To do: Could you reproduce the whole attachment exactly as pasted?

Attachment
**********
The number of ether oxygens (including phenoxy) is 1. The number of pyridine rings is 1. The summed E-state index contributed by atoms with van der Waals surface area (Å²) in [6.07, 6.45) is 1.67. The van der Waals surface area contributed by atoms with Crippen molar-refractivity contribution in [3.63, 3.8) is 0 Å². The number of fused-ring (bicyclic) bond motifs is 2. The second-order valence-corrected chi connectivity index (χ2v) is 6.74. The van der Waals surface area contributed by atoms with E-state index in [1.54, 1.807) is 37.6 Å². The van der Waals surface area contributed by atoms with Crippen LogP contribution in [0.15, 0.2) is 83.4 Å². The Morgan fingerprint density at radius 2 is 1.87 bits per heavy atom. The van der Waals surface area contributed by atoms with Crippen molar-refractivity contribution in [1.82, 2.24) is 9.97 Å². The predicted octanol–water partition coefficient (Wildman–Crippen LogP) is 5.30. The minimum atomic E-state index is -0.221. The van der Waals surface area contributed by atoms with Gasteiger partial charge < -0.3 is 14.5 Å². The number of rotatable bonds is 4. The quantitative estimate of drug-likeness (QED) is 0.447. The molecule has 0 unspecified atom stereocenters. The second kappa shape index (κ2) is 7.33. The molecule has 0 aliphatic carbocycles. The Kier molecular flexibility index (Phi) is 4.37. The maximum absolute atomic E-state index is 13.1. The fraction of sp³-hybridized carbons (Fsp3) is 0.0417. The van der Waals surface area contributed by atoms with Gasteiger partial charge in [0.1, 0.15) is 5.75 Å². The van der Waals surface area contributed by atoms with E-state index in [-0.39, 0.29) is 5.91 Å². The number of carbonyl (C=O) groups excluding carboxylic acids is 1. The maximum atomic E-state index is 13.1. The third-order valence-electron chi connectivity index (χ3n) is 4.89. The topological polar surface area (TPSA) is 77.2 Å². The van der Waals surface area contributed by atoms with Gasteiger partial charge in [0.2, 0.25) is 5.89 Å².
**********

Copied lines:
The number of ether oxygens (including phenoxy) is 1. The number of pyridine rings is 1. The summed E-state index contributed by atoms with van der Waals surface area (Å²) in [6.07, 6.45) is 1.67. The van der Waals surface area contributed by atoms with Crippen molar-refractivity contribution in [3.63, 3.8) is 0 Å². The number of fused-ring (bicyclic) bond motifs is 2. The second-order valence-corrected chi connectivity index (χ2v) is 6.74. The van der Waals surface area contributed by atoms with E-state index in [1.54, 1.807) is 37.6 Å². The van der Waals surface area contributed by atoms with Crippen LogP contribution in [0.15, 0.2) is 83.4 Å². The Morgan fingerprint density at radius 2 is 1.87 bits per heavy atom. The van der Waals surface area contributed by atoms with Crippen molar-refractivity contribution in [1.82, 2.24) is 9.97 Å². The predicted octanol–water partition coefficient (Wildman–Crippen LogP) is 5.30. The minimum atomic E-state index is -0.221. The van der Waals surface area contributed by atoms with Gasteiger partial charge < -0.3 is 14.5 Å². The number of rotatable bonds is 4. The quantitative estimate of drug-likeness (QED) is 0.447. The molecule has 0 unspecified atom stereocenters. The second kappa shape index (κ2) is 7.33. The molecule has 0 aliphatic carbocycles. The Kier molecular flexibility index (Phi) is 4.37. The maximum absolute atomic E-state index is 13.1. The fraction of sp³-hybridized carbons (Fsp3) is 0.0417. The van der Waals surface area contributed by atoms with Gasteiger partial charge in [0.1, 0.15) is 5.75 Å². The van der Waals surface area contributed by atoms with E-state index in [-0.39, 0.29) is 5.91 Å². The number of carbonyl (C=O) groups excluding carboxylic acids is 1. The maximum atomic E-state index is 13.1. The third-order valence-electron chi connectivity index (χ3n) is 4.89. The topological polar surface area (TPSA) is 77.2 Å². The van der Waals surface area contributed by atoms with Gasteiger partial charge in [0.2, 0.25) is 5.89 Å².